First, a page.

“We will focus on retro and oldies styles as the whole space will remain authentic,” he said. “We will not play any techno or anything similar because this does not fit into this bar at all.”
Petrus plans to re-open the bar in a grand style. He plans the Grand Opening for invited guests for March 31. Afterwards, on April 1, the bar will ceremonially open for the general public.
What will happen with Kamenné Square?
Though Petrus refused to specify how long he has rented the bar or investments he has made into its restoration, it seems that the time period is in his interest.
“Otherwise I would not have gone into it,” said Petrus.
Thus, the plans for resuscitating the bar indicate that the project for rebuilding of Kamenné Square is far from sight for now, even though such plans have been discussed for years.
Kamenné Square, despite being in the centre of the city and close to the core of its Old Town, is far from being a show-window of the capital.
Over the past 10 years there have been several plans put forth for its revitalisation – from its radical, complete rebuilding to a sensitive revitalisation. But none of the plans have materialised.
The developer, in cooperation with the city council, also planned to announce an architectural contest for the future look of Kamenné Square. But this has not happened so far.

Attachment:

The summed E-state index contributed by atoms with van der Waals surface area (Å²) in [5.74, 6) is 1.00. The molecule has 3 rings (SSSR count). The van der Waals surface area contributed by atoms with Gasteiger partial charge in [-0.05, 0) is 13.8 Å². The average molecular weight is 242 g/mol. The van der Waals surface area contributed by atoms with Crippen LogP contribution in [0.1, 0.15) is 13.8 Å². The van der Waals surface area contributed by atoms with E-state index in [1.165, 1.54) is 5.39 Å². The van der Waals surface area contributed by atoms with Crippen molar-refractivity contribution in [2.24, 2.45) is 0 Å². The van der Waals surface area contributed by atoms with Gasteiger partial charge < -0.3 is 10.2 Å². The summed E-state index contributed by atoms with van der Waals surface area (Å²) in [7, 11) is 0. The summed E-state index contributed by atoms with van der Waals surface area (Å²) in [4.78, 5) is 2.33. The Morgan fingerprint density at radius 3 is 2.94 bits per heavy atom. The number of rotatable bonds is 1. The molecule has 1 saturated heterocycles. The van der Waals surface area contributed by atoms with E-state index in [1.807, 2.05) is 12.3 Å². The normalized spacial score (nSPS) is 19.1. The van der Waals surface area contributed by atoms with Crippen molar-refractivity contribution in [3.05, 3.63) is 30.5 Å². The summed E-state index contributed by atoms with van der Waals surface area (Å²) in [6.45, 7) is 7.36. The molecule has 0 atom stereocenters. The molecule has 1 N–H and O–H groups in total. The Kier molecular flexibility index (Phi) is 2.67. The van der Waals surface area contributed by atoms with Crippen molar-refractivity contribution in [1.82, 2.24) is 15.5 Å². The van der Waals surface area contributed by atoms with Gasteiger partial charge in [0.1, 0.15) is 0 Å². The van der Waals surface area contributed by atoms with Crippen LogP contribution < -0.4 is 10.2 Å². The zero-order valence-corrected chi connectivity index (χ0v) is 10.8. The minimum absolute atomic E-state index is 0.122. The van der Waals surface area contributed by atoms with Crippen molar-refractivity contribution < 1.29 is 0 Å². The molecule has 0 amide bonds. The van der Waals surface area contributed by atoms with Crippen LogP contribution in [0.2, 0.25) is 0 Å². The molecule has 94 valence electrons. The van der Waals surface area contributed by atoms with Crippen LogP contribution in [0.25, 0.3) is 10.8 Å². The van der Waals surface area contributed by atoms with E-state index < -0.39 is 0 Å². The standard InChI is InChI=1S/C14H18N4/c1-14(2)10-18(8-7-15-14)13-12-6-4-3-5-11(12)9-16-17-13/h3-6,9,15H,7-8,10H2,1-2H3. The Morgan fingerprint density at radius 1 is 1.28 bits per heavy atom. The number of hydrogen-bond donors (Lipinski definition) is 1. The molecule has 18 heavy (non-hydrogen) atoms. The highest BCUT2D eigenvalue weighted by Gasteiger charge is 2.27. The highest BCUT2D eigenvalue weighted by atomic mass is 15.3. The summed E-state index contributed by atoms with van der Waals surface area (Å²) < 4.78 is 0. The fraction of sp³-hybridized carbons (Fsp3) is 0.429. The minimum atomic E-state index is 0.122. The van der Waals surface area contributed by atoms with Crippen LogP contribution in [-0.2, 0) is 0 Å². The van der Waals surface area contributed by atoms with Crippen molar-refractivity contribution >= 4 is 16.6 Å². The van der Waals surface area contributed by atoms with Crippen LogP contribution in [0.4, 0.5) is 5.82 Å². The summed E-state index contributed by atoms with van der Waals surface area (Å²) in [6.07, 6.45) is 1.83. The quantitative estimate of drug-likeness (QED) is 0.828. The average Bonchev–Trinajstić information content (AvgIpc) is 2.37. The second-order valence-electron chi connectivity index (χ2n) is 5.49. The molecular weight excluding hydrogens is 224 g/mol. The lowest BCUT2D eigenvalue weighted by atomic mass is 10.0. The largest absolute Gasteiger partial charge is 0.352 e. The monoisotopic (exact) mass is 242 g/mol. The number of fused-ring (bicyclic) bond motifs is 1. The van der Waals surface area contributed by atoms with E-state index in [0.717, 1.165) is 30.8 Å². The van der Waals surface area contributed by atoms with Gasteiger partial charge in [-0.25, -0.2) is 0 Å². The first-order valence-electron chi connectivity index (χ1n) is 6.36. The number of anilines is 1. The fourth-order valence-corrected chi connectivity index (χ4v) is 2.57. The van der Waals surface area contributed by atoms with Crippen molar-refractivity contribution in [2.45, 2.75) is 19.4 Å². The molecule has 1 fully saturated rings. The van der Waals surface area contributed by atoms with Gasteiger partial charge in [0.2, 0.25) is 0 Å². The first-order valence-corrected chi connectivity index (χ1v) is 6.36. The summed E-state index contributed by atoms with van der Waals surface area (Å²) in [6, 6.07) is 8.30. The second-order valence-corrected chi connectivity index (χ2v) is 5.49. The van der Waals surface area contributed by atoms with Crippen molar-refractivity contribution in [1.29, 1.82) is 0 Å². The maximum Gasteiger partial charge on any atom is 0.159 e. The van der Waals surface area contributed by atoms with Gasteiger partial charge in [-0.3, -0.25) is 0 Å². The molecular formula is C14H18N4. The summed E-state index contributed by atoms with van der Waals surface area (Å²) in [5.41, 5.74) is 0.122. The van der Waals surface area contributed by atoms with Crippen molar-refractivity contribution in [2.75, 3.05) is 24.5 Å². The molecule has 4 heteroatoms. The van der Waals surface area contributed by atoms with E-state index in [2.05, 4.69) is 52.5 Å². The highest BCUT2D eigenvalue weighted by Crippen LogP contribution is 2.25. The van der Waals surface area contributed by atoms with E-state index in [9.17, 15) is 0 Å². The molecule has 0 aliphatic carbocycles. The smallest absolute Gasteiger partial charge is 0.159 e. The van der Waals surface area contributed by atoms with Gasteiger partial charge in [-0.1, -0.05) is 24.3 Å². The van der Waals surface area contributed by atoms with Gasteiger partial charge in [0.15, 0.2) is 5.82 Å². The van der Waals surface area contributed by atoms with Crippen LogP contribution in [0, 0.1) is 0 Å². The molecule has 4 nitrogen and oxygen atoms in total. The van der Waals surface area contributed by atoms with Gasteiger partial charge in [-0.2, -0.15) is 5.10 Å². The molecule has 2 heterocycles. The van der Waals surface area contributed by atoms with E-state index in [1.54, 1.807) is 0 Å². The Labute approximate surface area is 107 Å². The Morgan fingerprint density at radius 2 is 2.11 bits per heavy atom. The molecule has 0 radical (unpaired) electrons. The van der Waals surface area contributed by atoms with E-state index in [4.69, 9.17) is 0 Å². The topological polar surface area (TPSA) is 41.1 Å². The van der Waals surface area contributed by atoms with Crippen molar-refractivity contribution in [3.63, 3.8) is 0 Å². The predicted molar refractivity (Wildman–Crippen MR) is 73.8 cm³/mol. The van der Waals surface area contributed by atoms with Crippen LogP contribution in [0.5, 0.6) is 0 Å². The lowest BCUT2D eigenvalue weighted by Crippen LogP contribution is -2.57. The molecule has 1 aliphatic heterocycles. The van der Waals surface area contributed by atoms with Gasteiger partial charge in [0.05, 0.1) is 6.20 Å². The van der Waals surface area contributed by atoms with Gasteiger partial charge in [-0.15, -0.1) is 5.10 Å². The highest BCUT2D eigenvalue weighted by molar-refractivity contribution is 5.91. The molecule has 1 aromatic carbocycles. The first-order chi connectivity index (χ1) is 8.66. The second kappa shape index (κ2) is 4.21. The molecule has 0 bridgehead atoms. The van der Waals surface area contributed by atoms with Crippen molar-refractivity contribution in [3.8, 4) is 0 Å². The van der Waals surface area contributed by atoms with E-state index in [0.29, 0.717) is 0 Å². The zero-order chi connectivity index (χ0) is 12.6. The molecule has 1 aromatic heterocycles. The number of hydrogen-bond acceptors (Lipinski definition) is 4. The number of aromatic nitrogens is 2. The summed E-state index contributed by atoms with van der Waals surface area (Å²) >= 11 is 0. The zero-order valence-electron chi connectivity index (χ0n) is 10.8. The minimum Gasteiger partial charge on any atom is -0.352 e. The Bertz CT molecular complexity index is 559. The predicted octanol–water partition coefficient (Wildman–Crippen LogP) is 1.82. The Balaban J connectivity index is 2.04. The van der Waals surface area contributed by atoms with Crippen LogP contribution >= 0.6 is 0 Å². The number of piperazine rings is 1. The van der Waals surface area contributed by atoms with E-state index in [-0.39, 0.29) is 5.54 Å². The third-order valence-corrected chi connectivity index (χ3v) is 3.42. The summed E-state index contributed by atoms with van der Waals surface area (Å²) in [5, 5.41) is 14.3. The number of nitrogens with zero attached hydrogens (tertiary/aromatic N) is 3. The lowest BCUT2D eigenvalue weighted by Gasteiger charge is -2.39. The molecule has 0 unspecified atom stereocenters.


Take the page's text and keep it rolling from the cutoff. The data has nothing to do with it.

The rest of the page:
Now, Bratislava city council promises to initiate an extensive discussion about the future use of the public space on the square.
The new look of Kamenné Square should result from an agreement between private owners of land, buildings on or near Kamenné Square, and the city of Bratislava which owns the public space on it.
“We realise that to find a consensus on the new look of Kamenné Square will be complicated and that this will require cooperation of all affected sides,” Ivana Skokanová, spokesperson of the city council told The Slovak Spectator. She did not specify the vision of the city council about what the square should look like.
In the meantime, the city council clinched, with the non-governmental Slovak Governance Institute (SGI) and via the so-called national project of participation, an agreement in which it wants to find out for what purposes the public space on the square should be used.
The project should start in April 2017 and will last 18 months, Ctibor Košťál of SGI specified for The Slovak Spectator. One of its results will be an elaboration of background papers for an architectural competition concerning the future look of the square.
The city owns less than 3,600 square metres of land on Kamenné Square. The private owner, the development company Lordship, owns more than 12,000 square metres of land and several buildings including the Kyjev Hotel.
Tesco Stores SR, operating the department store, owns some land on the square too. Tesco and Lordship, as owners of 90 percent of the land bordered by Rajská, Dunajská and Špitálska streets, announced in May 2014 the signing of a cooperation agreement, a part of which was an agreement on a joint course during revitalisation of this area.